Holy Week Blog, Monday: Power that corrupts.

John 12:1-12 NRSV:

Six days before the Passover Jesus came to Bethany, the home of Lazarus, whom he had raised from the dead. There they gave a dinner for him. Martha served, and Lazarus was one of those at the table with him. Mary took a pound of costly perfume made of pure nard, anointed Jesus’ feet, and wiped them[a] with her hair. The house was filled with the fragrance of the perfume.But Judas Iscariot, one of his disciples (the one who was about to betray him), said, “Why was this perfume not sold for three hundred denarii[b] and the money given to the poor?” (He said this not because he cared about the poor, but because he was a thief; he kept the common purse and used to steal what was put into it.) Jesus said, “Leave her alone. She bought it[c] so that she might keep it for the day of my burial. You always have the poor with you, but you do not always have me.”

When the great crowd of the Jews learned that he was there, they came not only because of Jesus but also to see Lazarus, whom he had raised from the dead. 10 So the chief priests planned to put Lazarus to death as well, 11 since it was on account of him that many of the Jews were deserting and were believing in Jesus.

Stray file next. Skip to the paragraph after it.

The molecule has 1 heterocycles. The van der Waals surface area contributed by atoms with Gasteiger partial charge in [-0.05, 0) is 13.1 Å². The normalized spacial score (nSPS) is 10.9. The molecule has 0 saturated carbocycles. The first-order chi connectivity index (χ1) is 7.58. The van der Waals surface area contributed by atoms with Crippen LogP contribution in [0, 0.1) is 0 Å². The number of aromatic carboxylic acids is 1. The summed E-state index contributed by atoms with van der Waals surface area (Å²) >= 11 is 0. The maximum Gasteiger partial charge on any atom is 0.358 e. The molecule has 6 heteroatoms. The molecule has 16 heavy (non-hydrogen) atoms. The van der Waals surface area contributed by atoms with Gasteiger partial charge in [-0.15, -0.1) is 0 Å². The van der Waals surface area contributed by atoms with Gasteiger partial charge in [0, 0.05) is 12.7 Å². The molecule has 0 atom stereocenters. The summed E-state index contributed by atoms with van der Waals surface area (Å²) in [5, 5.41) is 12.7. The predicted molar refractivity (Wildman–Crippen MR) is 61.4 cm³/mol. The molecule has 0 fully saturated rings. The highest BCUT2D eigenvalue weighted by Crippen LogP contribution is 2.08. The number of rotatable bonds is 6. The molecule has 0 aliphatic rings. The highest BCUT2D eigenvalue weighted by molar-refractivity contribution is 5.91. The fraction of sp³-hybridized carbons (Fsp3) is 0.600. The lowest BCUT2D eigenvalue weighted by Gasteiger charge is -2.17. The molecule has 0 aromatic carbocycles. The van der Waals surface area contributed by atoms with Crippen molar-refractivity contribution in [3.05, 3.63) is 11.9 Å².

I think one of the important things happening in the Gospel of John is the power dynamic at play. Time and again the Jewish religious leaders try to assert their power over Jesus. It’s a power they’re used to wielding. If they decided to put someone out of the synagogue, they were out. If they wanted someone stoned to death, it usually happened. In this passage, they conspire to murder Lazarus because Lazarus as a living, breathing miracle of Jesus was eroding their power base.  If the Jews’ religious power disintegrated because of Jesus, they are left with nothing. They are the big kids on the block, and when their power is threatened, they seem unwilling to stop short of anything– even premeditated murder– to eliminate the threat.

I guess my response to this is something like a warning to leaders in the church to be aware and very careful how we use power. Power really does tend to corrupt, and religious power is pretty potent stuff among religious people. So be careful. Be careful not to hold too tightly to the little kingdoms we build. Be careful, lest we do the wrong thing when the Real Kingdom comes and threatens our power… because it will threaten our power. In those moments, remember it’s not about you. (Nor is it about me, either.) If the Kingdom of Jesus means I lose my position as the big cheese (and make no bones about it— that’s precisely what it means.) then so be it. Come, Lord Jesus

Blessings,

Mark

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